CHICAGO (AP) — Democrats coalesced around Barack Obama’s selection of Joe Biden as his running mate on Saturday while Republicans quickly seized on the Delaware senator’s past criticism of the presidential candidate’s inexperience.

As the newly minted ticket readied for its first joint appearance, in Springfield, Ill., former first lady Hillary Rodham Clinton called Biden “an exceptionally strong, experienced leader and devoted public servant.” Clinton, Obama’s most persistent rival through the primaries ad the caucuses, was an also-ran in Obama’s vice presidential search.

Senate Majority Leader Harry Reid, D-Nev., said the Obama-Biden ticket will bring the change the country needs, including a filibuster-proof Senate majority.

Republican presidential candidate John McCain called Biden, his longtime Senate colleague and friend, to con-gratulate him, McCain campaign spokesman Tucker Bounds said. “It was a brief conversation. They’ve known each other for years,” he said.

McCain’s campaign wasted no time to try to turn the choice against Obama, producing an ad featuring Biden’s previous praise for McCain and comments critical of Obama from an ABC News interview last year. Biden had said he stood by an earlier statement that Obama wasn’t yet ready to be president and “the presidency is not something that lends itself to on-the-job training.”

“Biden has denounced Barack Obama’s poor foreign policy judgment and has strongly argued in his own words what Americans are quickly realizing — that Barack Obama is not ready to be president,” McCain campaign spokesman Ben Porritt said in a statement.

Some of Biden’s Republican colleagues in the Senate praised the Delaware Democrat, including Sen. Richard Lugar of Indiana. Sen. Chuck Hagel, R-Neb., called Biden “the right partner for Barack Obama” and the decision “good news for Obama and America.”

The Obama-Biden rally was set for old state Capitol where the Illinois senator kicked off his presidential cam-paign nearly 20 months ago. They were to be joined by Obama’s wife, Michelle; Biden’s wife, Jill; and the Bidens’ three adult children, Hunter, Beau and Ashley.

A crowd of well-wishers waved to Biden and applauded as he left his home in Wilmington, Del., for a flight to Illi-nois just before noon EDT.

The Obama campaign sent a text message announcing his choice to supporters’ phones and e-mail addresses about 3 a.m. EDT, the latest innovation by a tech-savvy operation that has deftly used the Web as a fundraising and organizing tool. The rollout was diminished somewhat when word of Obama’s choice began leaking out to news me-dia shortly before 1 a.m. EDT.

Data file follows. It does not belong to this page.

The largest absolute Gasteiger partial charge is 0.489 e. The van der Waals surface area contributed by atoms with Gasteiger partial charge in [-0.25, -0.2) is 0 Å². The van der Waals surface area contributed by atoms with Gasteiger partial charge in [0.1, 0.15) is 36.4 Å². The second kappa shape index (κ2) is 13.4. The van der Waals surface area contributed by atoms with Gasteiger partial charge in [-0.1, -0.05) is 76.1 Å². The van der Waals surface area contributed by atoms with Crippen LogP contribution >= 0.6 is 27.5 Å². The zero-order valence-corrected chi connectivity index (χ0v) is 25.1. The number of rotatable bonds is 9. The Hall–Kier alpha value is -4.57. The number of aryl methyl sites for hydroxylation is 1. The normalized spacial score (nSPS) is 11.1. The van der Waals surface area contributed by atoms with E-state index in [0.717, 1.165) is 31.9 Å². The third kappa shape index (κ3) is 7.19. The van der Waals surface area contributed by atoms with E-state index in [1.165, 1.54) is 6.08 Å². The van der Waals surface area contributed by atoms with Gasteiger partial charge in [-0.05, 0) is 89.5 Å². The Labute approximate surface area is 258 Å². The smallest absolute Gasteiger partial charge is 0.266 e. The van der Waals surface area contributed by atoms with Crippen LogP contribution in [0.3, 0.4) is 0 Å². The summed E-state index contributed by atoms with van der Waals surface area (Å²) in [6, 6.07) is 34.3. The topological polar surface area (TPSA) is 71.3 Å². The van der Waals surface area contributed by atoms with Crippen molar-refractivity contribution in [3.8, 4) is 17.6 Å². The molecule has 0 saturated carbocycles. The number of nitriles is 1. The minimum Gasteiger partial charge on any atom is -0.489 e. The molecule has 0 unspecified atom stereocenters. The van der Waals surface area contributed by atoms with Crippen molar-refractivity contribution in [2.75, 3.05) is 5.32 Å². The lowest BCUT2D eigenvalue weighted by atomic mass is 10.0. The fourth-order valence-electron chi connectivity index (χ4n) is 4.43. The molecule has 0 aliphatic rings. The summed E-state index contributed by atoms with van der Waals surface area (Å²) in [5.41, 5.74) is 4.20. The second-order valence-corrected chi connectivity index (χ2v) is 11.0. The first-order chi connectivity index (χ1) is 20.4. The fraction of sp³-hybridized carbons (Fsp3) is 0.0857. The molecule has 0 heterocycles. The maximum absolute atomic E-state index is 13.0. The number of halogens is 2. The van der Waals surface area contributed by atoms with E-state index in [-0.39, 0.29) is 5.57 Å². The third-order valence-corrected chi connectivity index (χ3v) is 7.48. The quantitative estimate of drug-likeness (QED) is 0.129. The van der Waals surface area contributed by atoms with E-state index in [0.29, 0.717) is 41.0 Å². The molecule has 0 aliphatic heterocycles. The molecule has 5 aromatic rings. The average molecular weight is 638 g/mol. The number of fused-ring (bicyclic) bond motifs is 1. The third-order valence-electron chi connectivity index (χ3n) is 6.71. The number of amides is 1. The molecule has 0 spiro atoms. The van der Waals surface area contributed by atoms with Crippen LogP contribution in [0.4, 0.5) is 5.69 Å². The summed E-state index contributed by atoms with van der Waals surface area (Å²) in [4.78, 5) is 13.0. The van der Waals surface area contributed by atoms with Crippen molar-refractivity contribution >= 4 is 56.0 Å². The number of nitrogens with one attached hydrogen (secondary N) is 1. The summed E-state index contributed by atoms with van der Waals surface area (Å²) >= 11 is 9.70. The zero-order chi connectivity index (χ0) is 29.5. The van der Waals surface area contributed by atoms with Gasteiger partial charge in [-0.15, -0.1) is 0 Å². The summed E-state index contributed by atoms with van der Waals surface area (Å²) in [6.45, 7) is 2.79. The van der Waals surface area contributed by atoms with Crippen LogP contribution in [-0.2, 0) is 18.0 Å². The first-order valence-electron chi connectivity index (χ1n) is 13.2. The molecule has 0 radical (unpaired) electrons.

Obama and his famously disciplined team managed to keep Biden’s selection a secret for several days, leading to a frenzy of speculation that mounted throughout the week. Two of those thought to be on the short list — Virginia Gov. Tim Kaine and Indiana Sen. Evan Bayh — indicated Friday night that Obama had chosen someone else.

Biden, 65, is a creature of Washington, a 35-year Senate veteran and chairman of the Foreign Relations Committee whose national security credentials will help patch a hole in Obama’s relatively thin resume. Polls show that McCain holds a wide lead over Obama on the question of who is better prepared to be commander in chief.

Biden’s straighforward style and working-class Catholic roots in Scranton, Pa., were also expected to help Obama appeal to middle- and working-class voters in battleground states like Ohio and Pennsylvania who favored Clinton in the primaries.

Officials close to Clinton said she was never formally vetted for the No. 2 position. The former first lady, who fin-ished narrowly behind Obama in the primaries, will address the convention Tuesday night and her name will be placed in nomination even though she has endorsed Obama and has urged her delegates to support him.

“Sen. Biden will be a purposeful and dynamic vice president who will help Sen. Obama both win the presidency and govern this great country,” Clinton said in the statement.

Biden has established a generally liberal voting record and a reputation as a long-winded orator. As a member of the Judiciary Committee — he was its chairman from 1987 to 1995 — he has played a key role in considering anti-crime legislation, Supreme Court nominees and constitutional issues.

While the war in Iraq has been supplanted as the campaign’s top issues by the economy in recent months, the re-cent Russian invasion of Georgia has returned foreign policy to the forefront.

Biden was elected to the Senate at the age of 29 in 1972, but personal tragedy struck before he could take office. His wife and their 13-month-old daughter, Naomi, were killed when a tractor-trailer broad-sided her station wagon. Biden took his oath of office for his first term at the hospital bedside of one of his sons.

Biden dropped out of the 2008 race for the Democratic presidential nomination after a poor finish in the Iowa cau-cuses, but not before he talked dismissively of joining someone else’s ticket.

He had stumbled on his first day in the race, apologizing for having described Obama as “clean.” Months later, Obama spoke up on Biden’s defense, praising him during a campaign debate for having worked for racial equality.

It was Biden’s second try for the White House. The first ended badly in 1988 when he was caught lifting lines from a speech by British Labor Party leader Neil Kinnock.